A female Islamist-linked cell responsible for attempting to ignite a firebomb outside Notre Dame Cathedral in 2016 have been jailed, with some of them sentenced to 25 and 30 years in jail years, The Guardian reported.
On the night of 3 September 2016, 22-year-old Ines Madani and 32-year-old Ornella Gilligmann parked a grey Peugeot 607 on a street in front of busy restaurants near Notre Dame Cathedral in central Paris. They poured diesel over the car that was packed with six gas canisters, and tried to set it on fire with the use of a cigarette, but did not succeed. Investigators later said that the choice of less flammable diesel fuel, rather than standard petrol, prevented an attack that could have killed or injured at least 60 people in a nearby bar.
Inès Madani and Ornella Gilligmann, were sentenced to 30 years and 25 years in jail respectively, while their associates Sarah Hervouet and Amel Sakaou were sentenced to 20 years. Another defendant, Samia Chalel, was given 5 years for allegedly helping to hide Madani, the main figurant in the case.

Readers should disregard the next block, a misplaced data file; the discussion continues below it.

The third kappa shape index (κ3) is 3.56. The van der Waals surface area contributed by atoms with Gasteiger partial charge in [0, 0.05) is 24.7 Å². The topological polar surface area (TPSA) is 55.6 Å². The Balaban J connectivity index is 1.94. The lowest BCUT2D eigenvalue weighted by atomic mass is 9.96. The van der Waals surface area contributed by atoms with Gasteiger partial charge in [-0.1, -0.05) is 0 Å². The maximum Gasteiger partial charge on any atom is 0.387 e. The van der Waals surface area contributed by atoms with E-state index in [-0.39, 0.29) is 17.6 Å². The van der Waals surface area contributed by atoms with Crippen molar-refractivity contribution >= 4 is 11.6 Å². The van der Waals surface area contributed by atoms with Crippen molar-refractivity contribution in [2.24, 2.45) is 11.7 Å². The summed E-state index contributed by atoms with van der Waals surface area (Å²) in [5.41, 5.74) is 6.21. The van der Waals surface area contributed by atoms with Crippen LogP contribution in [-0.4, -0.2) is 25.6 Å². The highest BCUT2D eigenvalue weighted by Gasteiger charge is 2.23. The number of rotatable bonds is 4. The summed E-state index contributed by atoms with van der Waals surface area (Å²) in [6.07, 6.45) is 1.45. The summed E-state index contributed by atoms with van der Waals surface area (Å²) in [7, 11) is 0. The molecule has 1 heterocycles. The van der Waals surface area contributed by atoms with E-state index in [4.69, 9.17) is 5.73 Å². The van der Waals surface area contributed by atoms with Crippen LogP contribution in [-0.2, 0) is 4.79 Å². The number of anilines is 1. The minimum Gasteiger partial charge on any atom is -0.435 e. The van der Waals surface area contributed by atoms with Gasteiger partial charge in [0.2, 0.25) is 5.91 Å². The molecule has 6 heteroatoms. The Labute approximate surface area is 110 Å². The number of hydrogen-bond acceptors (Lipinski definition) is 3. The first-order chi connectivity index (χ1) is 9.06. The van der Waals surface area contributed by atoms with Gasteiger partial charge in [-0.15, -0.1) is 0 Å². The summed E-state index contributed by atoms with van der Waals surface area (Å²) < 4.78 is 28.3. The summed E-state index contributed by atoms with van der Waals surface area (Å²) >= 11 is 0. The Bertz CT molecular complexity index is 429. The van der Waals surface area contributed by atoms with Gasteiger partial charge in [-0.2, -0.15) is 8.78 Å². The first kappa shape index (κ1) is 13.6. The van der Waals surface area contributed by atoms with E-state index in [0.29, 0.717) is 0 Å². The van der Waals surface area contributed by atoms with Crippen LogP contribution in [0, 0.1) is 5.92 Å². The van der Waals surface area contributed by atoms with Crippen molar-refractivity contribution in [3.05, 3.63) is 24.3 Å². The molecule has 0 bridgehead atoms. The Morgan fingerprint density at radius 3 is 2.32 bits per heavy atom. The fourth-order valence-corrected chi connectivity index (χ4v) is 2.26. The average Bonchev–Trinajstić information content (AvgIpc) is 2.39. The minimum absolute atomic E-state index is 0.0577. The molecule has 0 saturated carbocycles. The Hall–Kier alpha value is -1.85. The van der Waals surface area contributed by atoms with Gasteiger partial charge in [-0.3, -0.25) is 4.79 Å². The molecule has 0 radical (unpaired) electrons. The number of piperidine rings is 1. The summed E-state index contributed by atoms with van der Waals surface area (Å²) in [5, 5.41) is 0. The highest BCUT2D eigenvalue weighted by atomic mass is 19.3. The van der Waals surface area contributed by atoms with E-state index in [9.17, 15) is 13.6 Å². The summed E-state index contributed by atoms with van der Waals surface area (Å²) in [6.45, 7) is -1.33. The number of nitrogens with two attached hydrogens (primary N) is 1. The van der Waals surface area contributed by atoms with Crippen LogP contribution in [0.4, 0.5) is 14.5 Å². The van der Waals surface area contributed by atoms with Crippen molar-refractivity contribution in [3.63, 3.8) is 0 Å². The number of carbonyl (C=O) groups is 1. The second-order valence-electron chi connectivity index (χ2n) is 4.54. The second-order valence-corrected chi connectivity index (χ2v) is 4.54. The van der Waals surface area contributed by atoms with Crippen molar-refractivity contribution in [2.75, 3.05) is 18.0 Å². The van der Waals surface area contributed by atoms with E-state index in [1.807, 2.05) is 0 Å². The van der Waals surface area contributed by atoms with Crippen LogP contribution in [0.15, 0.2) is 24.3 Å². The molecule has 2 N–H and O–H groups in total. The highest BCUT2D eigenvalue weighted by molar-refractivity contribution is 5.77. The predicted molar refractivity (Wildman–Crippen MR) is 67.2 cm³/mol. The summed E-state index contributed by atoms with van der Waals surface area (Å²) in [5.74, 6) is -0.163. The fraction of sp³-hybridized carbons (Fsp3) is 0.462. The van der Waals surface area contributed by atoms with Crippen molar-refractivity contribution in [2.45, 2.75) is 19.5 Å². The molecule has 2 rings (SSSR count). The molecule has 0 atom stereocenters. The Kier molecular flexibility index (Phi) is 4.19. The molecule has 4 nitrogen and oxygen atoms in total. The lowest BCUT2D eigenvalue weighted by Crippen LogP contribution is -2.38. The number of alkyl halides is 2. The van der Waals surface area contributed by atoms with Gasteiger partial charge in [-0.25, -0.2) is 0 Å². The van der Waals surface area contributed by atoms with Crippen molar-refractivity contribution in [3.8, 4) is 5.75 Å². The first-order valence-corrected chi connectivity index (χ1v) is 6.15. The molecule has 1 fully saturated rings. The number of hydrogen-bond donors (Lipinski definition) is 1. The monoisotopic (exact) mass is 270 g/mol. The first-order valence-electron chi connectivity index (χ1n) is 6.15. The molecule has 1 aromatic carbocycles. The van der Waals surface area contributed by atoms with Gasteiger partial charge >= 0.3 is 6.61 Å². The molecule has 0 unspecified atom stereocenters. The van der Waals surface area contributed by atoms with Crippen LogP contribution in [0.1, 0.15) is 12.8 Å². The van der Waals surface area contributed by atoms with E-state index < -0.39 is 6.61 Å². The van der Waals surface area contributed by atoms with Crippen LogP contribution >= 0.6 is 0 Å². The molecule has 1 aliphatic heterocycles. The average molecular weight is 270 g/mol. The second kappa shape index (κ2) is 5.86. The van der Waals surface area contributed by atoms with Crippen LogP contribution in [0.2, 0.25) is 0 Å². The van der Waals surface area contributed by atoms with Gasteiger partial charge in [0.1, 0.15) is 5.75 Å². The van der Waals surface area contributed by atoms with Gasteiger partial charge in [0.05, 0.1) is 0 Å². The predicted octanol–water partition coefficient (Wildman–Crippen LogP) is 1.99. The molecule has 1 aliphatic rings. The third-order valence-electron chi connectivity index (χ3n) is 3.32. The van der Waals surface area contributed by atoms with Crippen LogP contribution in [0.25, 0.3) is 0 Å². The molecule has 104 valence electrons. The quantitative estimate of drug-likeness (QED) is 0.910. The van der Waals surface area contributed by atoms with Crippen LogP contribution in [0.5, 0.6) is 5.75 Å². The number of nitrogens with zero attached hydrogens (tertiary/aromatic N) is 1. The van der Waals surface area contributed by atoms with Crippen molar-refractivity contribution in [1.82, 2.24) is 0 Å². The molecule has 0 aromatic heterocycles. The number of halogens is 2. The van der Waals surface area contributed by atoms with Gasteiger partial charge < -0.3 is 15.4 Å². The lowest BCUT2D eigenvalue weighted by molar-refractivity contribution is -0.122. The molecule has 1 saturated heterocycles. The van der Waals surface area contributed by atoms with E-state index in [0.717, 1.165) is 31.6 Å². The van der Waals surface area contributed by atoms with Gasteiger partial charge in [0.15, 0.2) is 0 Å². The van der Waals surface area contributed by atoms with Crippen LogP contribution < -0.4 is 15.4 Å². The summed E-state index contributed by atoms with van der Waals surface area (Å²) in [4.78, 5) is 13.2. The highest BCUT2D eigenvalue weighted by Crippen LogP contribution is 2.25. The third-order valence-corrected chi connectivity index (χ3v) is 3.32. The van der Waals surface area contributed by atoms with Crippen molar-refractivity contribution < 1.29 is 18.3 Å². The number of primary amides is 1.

Madani, who reportedly turned to religious studies after being sexually abused at the age of 17, lured the fellow defendants to join the plot on social networks, while posing as a male Islamist militant who was seeking a bride upon his return from Syria. She was reported to be in contact with key Daesh* fighters in Syria, while trying to recruit other women to join the movement.
It has also been stated that a French member of Daesh*, Rachid Kassim, coordinated the Notre Dame attack from his base in Syria. He is currently on trial in absentia.
* Daesh (ISIL/ISIS/Islamic State/IS), a terrorist group banned in Russia and a wide number of other countries.